The World In A Box
Ignoring the tendency towards hyperbole in some spots, this article makes the case for the humble 20’ x 8’x 8’ shipping container as an engine of global trade.
Standing in its shadow, it’s hard to appreciate just how big the Hong Kong Express is. From stem to stern, it’s 1,200 feet, nearly a quarter of a mile; from side to side it’s 157 feet, about as wide as some mega yachts are long. Fully loaded, it can carry 13,167 20-foot-long containers, the standard box used in commerce around the world. Laid end to end, that many boxes — each one containing anything from T-shirts to TVs to truck parts — would stretch for 50 miles. [Note: These ships continue to get bigger.]
Once they enter the stream of global shipping, the boxes are shifted and routed by sophisticated computer systems that determine their arrangement on board and plot the most efficient route to get them from point to point. The exact placement of each box is a critical part of the equation: Ships make many stops, and a box scheduled to be unloaded late in the journey can’t be placed above one slated for offloading early. Imagine a block of 14,000 interlocked Lego bricks — now imagine trying to pull one out from the middle.
The container’s efficiency has proven to be an irresistible economic force. Last year the world’s container ports moved 560 million 20-foot containers — nearly 1.5 billion tons of cargo altogether. Though commodities like petroleum, steel ore, and coal still move in specially designed bulk cargo ships, more than 90 percent of the rest — everything from clothes to cars to computers — now travels inside shipping containers. “Reefer” containers, insulated and equipped with cooling units, carry refrigerated cargo and are plugged into power sources on ships or at dockside. Because the containers are all identical, any ship can move them. Those already huge numbers are expected to grow. Increasingly, cargo companies are looking for ways to move bulk cargo in containers, fitting the steel boxes with bladders to transport liquid chemicals or cleaning them and using polypropylene liners to move anything from soy, corn, and wheat to salt and sugar. Even cars and trucks — known in the trade as “RoRo,” or “roll-on, roll-off” cargo — are increasingly being loaded into containers rather than specialized ships. “Containers are just a lot easier,” says James Rice, deputy director of the Center for Transportation and Logistics at MIT. “A box is a box. All you need is a vessel, a berth, and a place to put the container on the ground.”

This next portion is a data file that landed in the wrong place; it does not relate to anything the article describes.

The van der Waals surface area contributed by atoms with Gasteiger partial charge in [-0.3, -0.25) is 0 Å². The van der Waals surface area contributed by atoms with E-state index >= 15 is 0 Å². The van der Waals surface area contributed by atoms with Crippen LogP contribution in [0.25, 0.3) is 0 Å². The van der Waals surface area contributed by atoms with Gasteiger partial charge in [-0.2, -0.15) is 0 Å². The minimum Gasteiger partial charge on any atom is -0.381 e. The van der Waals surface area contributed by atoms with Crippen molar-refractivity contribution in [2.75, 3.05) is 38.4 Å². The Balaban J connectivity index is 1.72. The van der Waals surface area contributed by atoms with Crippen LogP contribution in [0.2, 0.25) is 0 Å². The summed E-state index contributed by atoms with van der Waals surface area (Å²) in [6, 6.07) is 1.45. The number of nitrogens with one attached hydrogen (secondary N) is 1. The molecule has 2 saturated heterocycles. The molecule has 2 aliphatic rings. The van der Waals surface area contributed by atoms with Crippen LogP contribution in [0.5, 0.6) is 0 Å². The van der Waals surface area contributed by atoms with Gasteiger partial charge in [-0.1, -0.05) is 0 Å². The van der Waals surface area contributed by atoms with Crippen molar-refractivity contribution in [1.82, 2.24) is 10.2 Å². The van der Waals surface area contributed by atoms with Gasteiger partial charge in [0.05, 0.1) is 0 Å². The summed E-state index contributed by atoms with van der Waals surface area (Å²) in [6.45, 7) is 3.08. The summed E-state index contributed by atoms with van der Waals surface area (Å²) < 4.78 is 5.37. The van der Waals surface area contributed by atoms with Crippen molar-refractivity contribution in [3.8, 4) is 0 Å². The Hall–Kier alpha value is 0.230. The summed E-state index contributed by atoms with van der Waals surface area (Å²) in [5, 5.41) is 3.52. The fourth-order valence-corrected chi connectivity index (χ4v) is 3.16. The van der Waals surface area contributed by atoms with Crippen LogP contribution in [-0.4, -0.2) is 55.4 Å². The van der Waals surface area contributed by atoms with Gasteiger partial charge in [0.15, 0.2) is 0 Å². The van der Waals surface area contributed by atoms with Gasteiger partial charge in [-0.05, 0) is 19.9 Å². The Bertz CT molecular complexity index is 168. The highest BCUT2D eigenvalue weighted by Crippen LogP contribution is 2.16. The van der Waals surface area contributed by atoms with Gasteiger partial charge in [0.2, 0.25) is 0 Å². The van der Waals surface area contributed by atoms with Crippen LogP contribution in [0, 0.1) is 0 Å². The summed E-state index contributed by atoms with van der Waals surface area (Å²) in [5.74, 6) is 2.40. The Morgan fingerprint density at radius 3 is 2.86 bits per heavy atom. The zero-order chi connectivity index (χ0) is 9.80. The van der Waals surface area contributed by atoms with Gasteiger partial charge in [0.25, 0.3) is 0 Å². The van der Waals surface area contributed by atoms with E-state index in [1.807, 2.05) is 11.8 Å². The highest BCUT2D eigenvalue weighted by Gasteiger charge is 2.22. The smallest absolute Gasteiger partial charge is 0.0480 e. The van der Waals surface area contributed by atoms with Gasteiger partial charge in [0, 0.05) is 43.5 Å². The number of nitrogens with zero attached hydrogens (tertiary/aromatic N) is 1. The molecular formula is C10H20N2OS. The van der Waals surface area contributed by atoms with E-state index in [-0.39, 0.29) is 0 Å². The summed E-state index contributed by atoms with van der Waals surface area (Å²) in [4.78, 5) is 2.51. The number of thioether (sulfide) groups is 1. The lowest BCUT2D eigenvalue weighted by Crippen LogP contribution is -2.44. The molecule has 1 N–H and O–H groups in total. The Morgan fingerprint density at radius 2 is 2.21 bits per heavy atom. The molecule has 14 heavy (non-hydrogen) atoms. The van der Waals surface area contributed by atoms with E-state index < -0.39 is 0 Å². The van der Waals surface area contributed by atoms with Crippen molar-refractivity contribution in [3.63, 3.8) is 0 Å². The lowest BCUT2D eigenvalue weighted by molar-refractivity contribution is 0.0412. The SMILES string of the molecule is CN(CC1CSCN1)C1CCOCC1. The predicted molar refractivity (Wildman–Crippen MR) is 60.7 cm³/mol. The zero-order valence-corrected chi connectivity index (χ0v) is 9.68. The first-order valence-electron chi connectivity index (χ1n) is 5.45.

Once shipments became predictable enough to build production and sales schedules around, managers started treating containers like warehouses in motion. By precisely timing the arrival of components, manufacturers could move items from containers directly onto assembly lines or store shelves, bypassing warehouses entirely. “In the ’80s, people realized the container wasn’t just a box for shipping,” says Muller. “Containers were no longer about shipping — they became about logistics.” They may grease the wheels of global commerce, but those millions of anonymous, identical containers also make for a very long, very vulnerable supply chain. Experts like to talk about “resilience” — how well a system can recover when it’s rocked by a disaster or unexpected failure. Like a precision watch grinding to a halt thanks to a grain of sand, small setbacks can have big consequences. The American power grid, for example, is notorious for its lack of resilience: A tripped generator in Ohio plunged most of the Eastern seaboard into darkness in 2003, affecting 45 million people. Could the same thing happen to global shipping? With the timely arrival of each container dependent on dozens of things going right, there’s a lot that can go wrong. “Right now, we’ve got too many eggs in too few baskets,” says Muller. In the U.S., two adjacent ports — Los Angeles and Long Beach — handle nearly half of the nation’s container traffic.